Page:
Do you really think that today's unusual energy pricing situation will continue without the injection of a tremendous amount of new energy supplies into the mix?
Natural gas prices are low enough so that many independent drillers cannot obtain any financing for new wells and the deep pockets companies like ExxonMobil (through its subsidiary, XTO) have already shifted more than half of their gas drilling rigs to plays that produce more oil than gas.
North American natural gas prices are about 1/3 as high as natural gas prices in Europe, and 1/5 as high as prices in Japan. There are more than a dozen applications at FERC right now for permission to being equalizing those prices by moving more of the gas from here to there via LNG shipments.
Large industries are also interested in soaking up some of our currently available excess supply, but the margin between current production and current demand is already close enough so that a few really cold weeks would do the trick of consuming most of the excess.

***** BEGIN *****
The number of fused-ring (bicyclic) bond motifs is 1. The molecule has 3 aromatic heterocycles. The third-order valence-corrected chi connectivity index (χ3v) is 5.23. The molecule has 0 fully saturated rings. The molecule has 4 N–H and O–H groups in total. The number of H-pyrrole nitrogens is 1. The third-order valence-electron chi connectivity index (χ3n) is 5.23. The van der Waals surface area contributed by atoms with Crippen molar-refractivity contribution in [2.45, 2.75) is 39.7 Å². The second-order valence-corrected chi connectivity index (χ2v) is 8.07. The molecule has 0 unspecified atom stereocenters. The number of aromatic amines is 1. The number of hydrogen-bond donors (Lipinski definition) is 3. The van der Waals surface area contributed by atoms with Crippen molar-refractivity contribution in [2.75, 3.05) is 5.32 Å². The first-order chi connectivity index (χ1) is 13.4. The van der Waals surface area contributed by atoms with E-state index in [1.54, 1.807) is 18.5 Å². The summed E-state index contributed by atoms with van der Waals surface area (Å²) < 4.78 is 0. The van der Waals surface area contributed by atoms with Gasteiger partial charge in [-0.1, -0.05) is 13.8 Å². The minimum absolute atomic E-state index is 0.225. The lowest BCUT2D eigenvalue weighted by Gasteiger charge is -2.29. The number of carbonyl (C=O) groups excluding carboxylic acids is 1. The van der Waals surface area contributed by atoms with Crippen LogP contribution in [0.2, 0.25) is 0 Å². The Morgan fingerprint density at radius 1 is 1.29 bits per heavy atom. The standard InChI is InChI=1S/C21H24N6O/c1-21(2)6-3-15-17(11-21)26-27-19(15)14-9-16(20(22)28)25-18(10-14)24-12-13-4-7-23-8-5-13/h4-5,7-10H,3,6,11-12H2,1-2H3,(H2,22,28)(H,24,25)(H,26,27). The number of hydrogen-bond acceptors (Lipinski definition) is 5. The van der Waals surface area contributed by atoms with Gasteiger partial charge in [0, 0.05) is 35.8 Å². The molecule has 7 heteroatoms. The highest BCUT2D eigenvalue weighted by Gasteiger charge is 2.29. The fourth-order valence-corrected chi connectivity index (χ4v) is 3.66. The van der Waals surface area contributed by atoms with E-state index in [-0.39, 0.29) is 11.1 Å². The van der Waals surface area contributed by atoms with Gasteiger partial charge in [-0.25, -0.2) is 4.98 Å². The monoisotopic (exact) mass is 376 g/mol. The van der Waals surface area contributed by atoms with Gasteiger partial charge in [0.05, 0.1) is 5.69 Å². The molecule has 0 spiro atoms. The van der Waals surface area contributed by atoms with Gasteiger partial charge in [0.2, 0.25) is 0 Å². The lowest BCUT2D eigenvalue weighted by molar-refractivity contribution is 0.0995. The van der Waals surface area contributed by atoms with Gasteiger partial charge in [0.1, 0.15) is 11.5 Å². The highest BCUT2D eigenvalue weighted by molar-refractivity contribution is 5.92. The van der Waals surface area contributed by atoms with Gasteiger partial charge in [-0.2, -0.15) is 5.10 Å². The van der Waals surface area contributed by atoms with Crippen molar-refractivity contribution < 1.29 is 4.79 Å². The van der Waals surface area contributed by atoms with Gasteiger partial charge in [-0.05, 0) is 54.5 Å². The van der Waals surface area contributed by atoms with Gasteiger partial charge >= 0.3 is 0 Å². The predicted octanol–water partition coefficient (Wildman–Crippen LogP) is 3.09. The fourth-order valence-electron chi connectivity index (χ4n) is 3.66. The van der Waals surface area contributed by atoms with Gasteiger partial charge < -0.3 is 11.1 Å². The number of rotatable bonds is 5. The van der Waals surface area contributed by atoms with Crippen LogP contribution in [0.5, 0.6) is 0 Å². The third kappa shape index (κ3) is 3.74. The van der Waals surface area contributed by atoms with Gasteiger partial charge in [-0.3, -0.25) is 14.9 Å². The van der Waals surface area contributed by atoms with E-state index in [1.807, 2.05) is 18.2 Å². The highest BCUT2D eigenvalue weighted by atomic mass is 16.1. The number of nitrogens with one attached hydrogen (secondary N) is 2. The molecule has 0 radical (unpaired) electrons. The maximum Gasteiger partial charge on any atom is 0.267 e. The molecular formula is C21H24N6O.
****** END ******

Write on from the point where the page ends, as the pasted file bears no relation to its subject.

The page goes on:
No matter how large the potential resource really is (and the Potential Gas Committee put it at 2170 TCF as of the end of 2010, which is less than 90 years at our current consumption rate of 24.3 TCF per year) the rate at which that resouce can be extracted is already limited and cannot be expanded as fast as demand will change based on the marketing efforts of the gas suppliers.
That is the plan, of course. No supplier likes selling low priced products; they like for the demand to catch up with and surpass the supply so that prices are driven to a higher and more profitable level. That is simple Econ 101 and if you look at the history of natural gas prices you will see that the very worst prediction of long term prices is to assume that today's prices will not change very much.